Attached are 2 crops, one with Lightroom PV2012 (with Exposure -0.50 to get closer to the default RawTherapee average brightness),
and one with RawTherapee (with Raw Whitepoint to 0.80 to pull slightly more of the specular highlights into showing detail).

Besides the significantly more overall contrasty rendering by Lightroom, the huge difference in highlight detail is obvious. Also obvious is that both renderings are only basic conversions with lots of potential for tweaking, but this is the virtually straight out of the box rendering difference.

Cheers,
Bart

P.S. I've added a Capture One Pro conversion, coming in with also more detailed highlights which, a bit like RawTherapee, requires little work to get where they should be.
« Last Edit: June 27, 2013, 10:16:57 AM by BartvanderWolf » Logged
digitaldog
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« Reply #72 on: June 27, 2013, 08:37:19 AM »
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The raw histogram is important if you want to know where your camera clips, which is important if you want to optimize your exposures.

Which is why such a raw histogram needs to be on the cameras. Then one must account for exposure + development just like the old analog days, and different people will use different raw processors (the developing part). In that case, one would examine PV2012 and have a specific idea of how their development and their exposure work together.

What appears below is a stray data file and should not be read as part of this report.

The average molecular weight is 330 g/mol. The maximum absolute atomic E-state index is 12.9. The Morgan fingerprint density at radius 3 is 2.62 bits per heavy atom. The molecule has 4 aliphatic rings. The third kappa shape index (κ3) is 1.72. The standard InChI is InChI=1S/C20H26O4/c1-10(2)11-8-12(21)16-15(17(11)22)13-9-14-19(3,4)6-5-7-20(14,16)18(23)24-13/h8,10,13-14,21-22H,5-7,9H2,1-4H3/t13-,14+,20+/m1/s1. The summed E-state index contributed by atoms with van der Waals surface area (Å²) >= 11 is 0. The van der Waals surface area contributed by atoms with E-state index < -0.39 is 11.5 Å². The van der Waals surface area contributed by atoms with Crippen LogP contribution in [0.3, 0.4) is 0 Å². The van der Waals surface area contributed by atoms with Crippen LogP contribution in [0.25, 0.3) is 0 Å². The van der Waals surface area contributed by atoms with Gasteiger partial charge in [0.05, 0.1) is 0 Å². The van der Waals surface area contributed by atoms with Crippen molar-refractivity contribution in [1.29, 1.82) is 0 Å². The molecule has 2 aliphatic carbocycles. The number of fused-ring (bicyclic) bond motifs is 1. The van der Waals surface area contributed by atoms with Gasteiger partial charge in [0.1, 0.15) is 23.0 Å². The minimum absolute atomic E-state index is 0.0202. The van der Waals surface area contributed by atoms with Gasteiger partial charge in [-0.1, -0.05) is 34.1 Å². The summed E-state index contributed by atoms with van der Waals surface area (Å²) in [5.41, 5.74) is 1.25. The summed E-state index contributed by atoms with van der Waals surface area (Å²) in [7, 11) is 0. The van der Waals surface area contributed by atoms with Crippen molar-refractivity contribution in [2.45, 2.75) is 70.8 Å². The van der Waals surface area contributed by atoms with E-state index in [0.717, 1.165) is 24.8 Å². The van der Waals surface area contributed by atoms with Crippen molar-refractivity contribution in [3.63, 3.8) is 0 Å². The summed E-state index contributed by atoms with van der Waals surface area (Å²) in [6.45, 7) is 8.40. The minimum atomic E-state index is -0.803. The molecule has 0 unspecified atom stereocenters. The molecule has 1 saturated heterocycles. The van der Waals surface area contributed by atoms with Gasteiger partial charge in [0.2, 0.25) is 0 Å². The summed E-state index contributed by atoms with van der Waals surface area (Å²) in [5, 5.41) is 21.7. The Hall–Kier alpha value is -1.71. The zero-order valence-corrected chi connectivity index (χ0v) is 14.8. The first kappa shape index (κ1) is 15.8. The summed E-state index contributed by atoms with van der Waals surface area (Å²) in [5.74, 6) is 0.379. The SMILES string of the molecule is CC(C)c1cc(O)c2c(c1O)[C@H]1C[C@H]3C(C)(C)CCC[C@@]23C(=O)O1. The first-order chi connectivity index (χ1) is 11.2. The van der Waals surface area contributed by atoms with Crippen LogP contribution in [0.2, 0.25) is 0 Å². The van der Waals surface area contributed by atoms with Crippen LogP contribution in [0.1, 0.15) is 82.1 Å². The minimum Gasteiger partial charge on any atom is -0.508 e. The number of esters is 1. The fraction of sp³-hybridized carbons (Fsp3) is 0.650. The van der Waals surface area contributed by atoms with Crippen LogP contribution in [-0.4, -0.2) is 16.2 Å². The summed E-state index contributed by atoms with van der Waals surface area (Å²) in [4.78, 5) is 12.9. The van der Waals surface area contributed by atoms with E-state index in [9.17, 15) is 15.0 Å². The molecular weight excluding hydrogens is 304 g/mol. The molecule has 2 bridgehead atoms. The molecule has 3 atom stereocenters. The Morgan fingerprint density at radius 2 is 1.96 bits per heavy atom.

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Andrew Rodney
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« Reply #73 on: June 27, 2013, 10:11:15 AM »
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I'm not sure that a RAW data histogram is specifically useful for the purposes of highlight clipping. The blinking highlight overlay we have discussed in the past is much more useful in that respect as it also shows how much of the data is affected perceptually. But yes, that overlay should be based on the rawdata.

However, I would like to make a case for being able to adjust the scale of the x-axis in the converter, because that I do find a tremendous help when making specific adjustments to dynamic range.

The attached images show an example.
- The first image shows the histogram in F-stops (incidentally in this case also the true RAW data). Because F-stops spread the dark tones and compress the highlights, I can easily judge the integrity of the darktones and at the same time adjust the level of absolute black with more ease and precision.
(Note that the RAW data without multipliers is not particularly comprehensive, even if it would only show the brightnesslevels).

- The second image shows the histogram in linear space,
This obviously does the exact opposite of the F-stops scale, and therefore allows me to check the integrity of the highlights and adjust the clipping level accordingly. It would also immediately show the parts that would be affected by highlight recovery algorithms.